Back in the early 1990s I was taking a graduate class in exercise science and during a part of the class covering cardiac rehab I made a site visit to a rehab center at a hospital. While talking with the nurse who was showing me around the conversation turned to someone whose research I had recently read, and whose work impressed me deeply. She mentioned that in years past she had worked at a hospital where he was on staff and that a number of the staff, her included, had thought he was rather nuts. But, she added, it turned out he was right. Actually he was right big time.
I am talking about Dean Ornish. What he showed (published in 1990 in the Lancet) in his lifestyle heart trial, was that people with known coronary heart disease could have better outcomes, and in fact could even reverse the progression of their disease, not by expensive surgery, but by lifestyle changes that included smoking cessation, yoga, meditation, and a vegetarian diet.
In my last blog I was talking about research and the importance of well designed and controlled protocols so that we can trust the results of that research. One of the important things about his study is that though the idea was likely to cause eye rolling in some quarters at the time, the research was so beautifully carried out that it was difficult to dismiss. Today the idea of lifestyle changes affecting health is common..... but he is one of the giants on whose shoulders we stand.
The thing about his work that really spoke to me though has to do with the idea of a multipart treatment. It is often a part of science to take apart the pieces and look at them seperately, and yet, how each of these pieces interact, can be just as important. The whole is truly greater than the sum of the parts. With the human organism this seems especially true. We are beings of both body and mind, but also beings who exist within an environment, and in connection to other living beings, and especially within a social context with other humans. True fitness or health is not about big muscles and the expense of a mind fed only on x box, or about running every day and living on processed food, or about spending every minute on our own diet and exercise and never connecting to other beings.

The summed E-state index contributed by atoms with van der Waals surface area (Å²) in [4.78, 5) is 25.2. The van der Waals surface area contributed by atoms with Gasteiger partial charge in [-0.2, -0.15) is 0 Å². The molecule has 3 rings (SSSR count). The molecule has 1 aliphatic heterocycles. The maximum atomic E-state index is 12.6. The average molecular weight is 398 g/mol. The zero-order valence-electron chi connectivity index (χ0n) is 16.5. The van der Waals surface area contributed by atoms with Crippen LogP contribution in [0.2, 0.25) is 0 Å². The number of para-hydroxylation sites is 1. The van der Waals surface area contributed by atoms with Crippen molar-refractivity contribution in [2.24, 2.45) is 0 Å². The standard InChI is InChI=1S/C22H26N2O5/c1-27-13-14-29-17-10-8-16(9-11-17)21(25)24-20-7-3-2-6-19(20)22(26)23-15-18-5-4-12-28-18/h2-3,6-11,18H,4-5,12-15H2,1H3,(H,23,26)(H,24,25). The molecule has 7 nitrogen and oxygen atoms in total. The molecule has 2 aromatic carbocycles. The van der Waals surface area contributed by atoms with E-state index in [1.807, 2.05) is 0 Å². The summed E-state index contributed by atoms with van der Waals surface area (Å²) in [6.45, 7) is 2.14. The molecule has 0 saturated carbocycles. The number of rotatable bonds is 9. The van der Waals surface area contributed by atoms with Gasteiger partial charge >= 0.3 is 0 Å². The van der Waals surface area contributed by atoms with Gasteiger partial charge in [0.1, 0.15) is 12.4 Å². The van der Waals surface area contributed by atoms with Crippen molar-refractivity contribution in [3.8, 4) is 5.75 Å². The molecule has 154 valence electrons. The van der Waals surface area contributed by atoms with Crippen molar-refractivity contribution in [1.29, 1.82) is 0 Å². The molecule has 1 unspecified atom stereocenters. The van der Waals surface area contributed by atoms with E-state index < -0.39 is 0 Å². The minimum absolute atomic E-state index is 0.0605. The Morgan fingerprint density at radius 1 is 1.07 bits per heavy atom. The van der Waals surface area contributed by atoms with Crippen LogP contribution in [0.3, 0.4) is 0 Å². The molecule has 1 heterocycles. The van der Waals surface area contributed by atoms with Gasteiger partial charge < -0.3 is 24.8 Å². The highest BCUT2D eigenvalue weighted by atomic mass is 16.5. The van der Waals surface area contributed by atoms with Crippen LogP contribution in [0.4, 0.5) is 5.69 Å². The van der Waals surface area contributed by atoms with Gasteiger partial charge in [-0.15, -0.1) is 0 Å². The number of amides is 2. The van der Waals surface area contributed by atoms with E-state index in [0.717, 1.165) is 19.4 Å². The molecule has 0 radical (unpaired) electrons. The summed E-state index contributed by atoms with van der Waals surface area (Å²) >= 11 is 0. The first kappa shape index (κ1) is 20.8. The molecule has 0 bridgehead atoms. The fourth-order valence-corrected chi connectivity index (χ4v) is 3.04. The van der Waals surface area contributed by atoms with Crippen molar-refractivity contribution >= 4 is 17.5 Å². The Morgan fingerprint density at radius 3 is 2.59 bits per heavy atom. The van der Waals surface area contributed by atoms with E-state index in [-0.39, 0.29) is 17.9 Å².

One of the things that makes yoga so interesting is that it is inherently multidimensional.... it starts with the idea that a person is more than a body, and that our journey must recognize and honor all the dimensions of our humanity. This is also why the YogaAlliance set the basic level for a yoga training program at 200 hours. It is not enough to be able to do a sun salutation or a head stand. The practice of yoga includes postural work for strength, flexibility, and balance, breath work, meditation, as well as other practices. Yoga is meant to increase connections between the mind and the body, to increase strength and flexibility, as well as self understanding. It honors the social compact. A teacher of yoga studies diet.... not so as to create daily menus, as a nutritionist might, but because what one eats connects to our physical health as well as to our connection to other life on earth.
There is a way of understanding the exegesis of literature: first you read the poem, then you take it apart and look at each piece, then you read it again. Or: read once for the plot, a second time for the textual details, and a third time for enjoyment. (I know some people say read once for pleasure and once for the details). That is true in yoga also. You can just take a yoga class and enjoy the postures, get some strength, flexibility, and stress reduction benefits. But the more you see and understand all the threads in the tapestry, see the patterns and interconnections the more benefit you will have, and the more you will gain in understanding. And this brings us to the place I meant to go when I moved back several steps to talk about research in an effort to show some of the threads that bind the physical to the mental to the social in yoga. I want in the next blog to explore the ethical underpinnings of yoga, which a teacher of yoga should also understand: the yamas and the niyamas.